Balboa Trailer Park Weekend Manager

Illustration by Bob AulWhen you talk to the residents, you're not allowed to say "trailer." You have to say "mobile home" or "coach." That's just part of the protocol; they think it's Philistine to refer to them as trailers. The people here have a lot of money; you know, they're post-65 —most of them real post, like 80. They come on weekends, they live in Beverly Hills or Palm Springs, and sometimes I have to put up with a little rich attitude. You know, "Water my plants while I'm gone." You know, they think I'm their boy. I say, "Sure," and then I don't touch them. The park is located on the bay side of the peninsula, across the street from the beach, so not a lot of people know about it. I live there, too. It's part of the deal. I get my own unit rent-free, plus cable and utilities. It's the same size as the other ones, just a little older. I'd never lived in a trailer before. I lived in an RV for a year in a dry storage yard. I was the only one there, and I was surrounded by barbed wire. Girls usually thought it was pretty hip, like going camping. Like a minivacation. For the most part, it's really nice. The killer is that I have to be there from 8 a.m. to 5 p.m. on Saturdays and 9 a.m. to 5 p.m. on Sundays. I can't leave. In the winter, I really don't care. But in the summer, when you see women get out of their cars in the metered parking lot next to the park and start taking off layers until they get down to a bikini . . . and I'm stuck with a bunch of 80-year-olds. So when you see someone to look at who's younger—not even young, like 52—it's like, "Ooooohhh." Sometimes I'll just sit outside in a chair with binoculars and look over at the beach. And then, on my lunch hour, I'll take a ride over there to get my fix. About a third of the units are full-time —they're usually younger people, we're talking 50 and 60 years old. There's a woman with Alzheimer's who's getting worse. She keeps wanting me to take her to San Gabriel. I make excuses: "Oh, I have to pick up my girlfriend from school," or, "Oh, my car isn't running." She's starting to wander around, and I have to keep her from wandering into traffic sometimes. There's no gate on the place, so she can just wander out. What's worse, with no gate, people try to slip in and get free parking. So I have to sit there like a watchdog, and I hate that. I hate confrontation. My boss is from Queens. He'll just say, "Excuse me. What the hell do you think you're doing?" He's from the old school, total goodfella. I had a guy sleeping behind my coach, spending the night there. I didn't know until the next day, when I saw the blankets. I didn't say anything. I figure they don't bother me; I don't bother them. My boss, he'd probably take a club to the guy while he's sleeping. He'd just leave him there for the possums. But for the most part, it's pretty nice. The people are pretty nice. And some of their daughters and granddaughters are pretty sweet, so that's a little treat when they come to visit. But then they end up walking across the street to the beach. So I end up getting out my binoculars.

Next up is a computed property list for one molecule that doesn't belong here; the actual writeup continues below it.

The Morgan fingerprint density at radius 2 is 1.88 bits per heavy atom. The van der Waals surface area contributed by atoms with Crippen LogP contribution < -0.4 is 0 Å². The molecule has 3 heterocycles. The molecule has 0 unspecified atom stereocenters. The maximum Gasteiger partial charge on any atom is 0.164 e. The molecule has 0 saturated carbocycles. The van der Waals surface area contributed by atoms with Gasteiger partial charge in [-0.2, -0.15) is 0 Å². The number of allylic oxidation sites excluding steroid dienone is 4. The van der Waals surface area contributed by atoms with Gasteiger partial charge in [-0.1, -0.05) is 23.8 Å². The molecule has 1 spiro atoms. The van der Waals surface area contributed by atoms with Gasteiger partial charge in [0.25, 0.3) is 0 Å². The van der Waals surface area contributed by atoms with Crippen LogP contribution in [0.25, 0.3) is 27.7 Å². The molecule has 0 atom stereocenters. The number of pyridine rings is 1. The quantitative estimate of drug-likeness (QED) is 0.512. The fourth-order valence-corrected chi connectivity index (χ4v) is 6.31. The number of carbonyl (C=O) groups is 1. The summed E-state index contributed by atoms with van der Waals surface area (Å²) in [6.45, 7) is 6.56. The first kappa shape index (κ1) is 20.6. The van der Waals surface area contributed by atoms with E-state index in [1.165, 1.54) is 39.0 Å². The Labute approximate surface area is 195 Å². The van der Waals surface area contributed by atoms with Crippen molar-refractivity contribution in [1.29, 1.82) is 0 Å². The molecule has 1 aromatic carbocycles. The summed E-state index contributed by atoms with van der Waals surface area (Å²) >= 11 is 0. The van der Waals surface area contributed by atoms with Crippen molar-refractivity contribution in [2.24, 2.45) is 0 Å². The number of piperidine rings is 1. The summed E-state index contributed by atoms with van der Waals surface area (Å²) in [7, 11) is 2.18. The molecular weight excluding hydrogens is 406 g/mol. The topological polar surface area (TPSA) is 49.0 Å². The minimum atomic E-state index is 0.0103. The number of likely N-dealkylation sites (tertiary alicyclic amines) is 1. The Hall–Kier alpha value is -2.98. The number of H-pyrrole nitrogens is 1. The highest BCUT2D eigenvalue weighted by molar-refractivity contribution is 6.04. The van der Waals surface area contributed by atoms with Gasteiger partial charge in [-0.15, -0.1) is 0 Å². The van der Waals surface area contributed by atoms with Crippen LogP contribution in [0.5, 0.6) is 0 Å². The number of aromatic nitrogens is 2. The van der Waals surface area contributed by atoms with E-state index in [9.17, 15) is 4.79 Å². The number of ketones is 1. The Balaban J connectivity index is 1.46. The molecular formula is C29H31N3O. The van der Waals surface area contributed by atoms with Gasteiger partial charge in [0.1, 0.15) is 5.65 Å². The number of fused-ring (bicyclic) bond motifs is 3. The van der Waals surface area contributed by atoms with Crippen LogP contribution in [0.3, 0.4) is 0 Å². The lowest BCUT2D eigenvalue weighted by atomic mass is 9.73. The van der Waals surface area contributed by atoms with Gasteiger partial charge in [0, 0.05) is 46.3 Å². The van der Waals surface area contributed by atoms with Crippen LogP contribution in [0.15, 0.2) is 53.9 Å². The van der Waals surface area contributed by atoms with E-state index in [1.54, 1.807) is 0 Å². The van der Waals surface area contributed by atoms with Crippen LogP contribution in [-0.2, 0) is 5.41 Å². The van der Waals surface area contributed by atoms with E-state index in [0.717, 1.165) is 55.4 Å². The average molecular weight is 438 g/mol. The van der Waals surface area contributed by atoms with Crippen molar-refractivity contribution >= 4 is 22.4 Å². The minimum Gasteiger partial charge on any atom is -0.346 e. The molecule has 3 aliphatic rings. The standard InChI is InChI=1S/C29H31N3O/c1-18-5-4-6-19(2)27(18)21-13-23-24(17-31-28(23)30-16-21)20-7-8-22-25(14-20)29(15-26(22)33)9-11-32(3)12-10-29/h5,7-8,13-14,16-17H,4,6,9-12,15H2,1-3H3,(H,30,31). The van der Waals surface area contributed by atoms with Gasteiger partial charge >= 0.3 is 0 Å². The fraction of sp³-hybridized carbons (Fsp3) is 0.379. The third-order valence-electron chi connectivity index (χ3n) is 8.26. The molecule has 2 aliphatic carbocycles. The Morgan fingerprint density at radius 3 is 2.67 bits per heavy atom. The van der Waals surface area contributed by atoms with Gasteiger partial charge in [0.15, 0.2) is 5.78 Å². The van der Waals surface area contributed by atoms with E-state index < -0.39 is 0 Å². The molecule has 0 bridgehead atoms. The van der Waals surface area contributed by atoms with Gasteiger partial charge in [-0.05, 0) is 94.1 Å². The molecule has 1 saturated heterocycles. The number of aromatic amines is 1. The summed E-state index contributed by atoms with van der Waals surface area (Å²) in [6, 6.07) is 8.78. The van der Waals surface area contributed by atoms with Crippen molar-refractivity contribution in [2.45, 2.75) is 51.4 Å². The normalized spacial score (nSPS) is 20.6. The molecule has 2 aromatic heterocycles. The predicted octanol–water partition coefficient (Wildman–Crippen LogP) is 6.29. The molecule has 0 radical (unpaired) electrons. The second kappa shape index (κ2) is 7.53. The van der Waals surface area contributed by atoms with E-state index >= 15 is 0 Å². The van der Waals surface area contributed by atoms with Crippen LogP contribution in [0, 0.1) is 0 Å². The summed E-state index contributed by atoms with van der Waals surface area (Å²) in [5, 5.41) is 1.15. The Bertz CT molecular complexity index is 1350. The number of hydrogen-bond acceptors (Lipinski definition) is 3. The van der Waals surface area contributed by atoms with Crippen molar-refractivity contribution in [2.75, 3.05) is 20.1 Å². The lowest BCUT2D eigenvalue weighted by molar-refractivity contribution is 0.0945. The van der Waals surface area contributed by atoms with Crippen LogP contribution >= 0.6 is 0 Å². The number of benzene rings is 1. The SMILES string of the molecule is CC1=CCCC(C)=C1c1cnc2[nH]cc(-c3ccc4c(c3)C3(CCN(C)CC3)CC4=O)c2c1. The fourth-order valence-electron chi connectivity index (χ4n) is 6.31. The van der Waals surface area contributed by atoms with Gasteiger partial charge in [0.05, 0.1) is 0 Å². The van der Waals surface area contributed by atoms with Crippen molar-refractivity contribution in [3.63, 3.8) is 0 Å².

—as told to Steve Lowery
 
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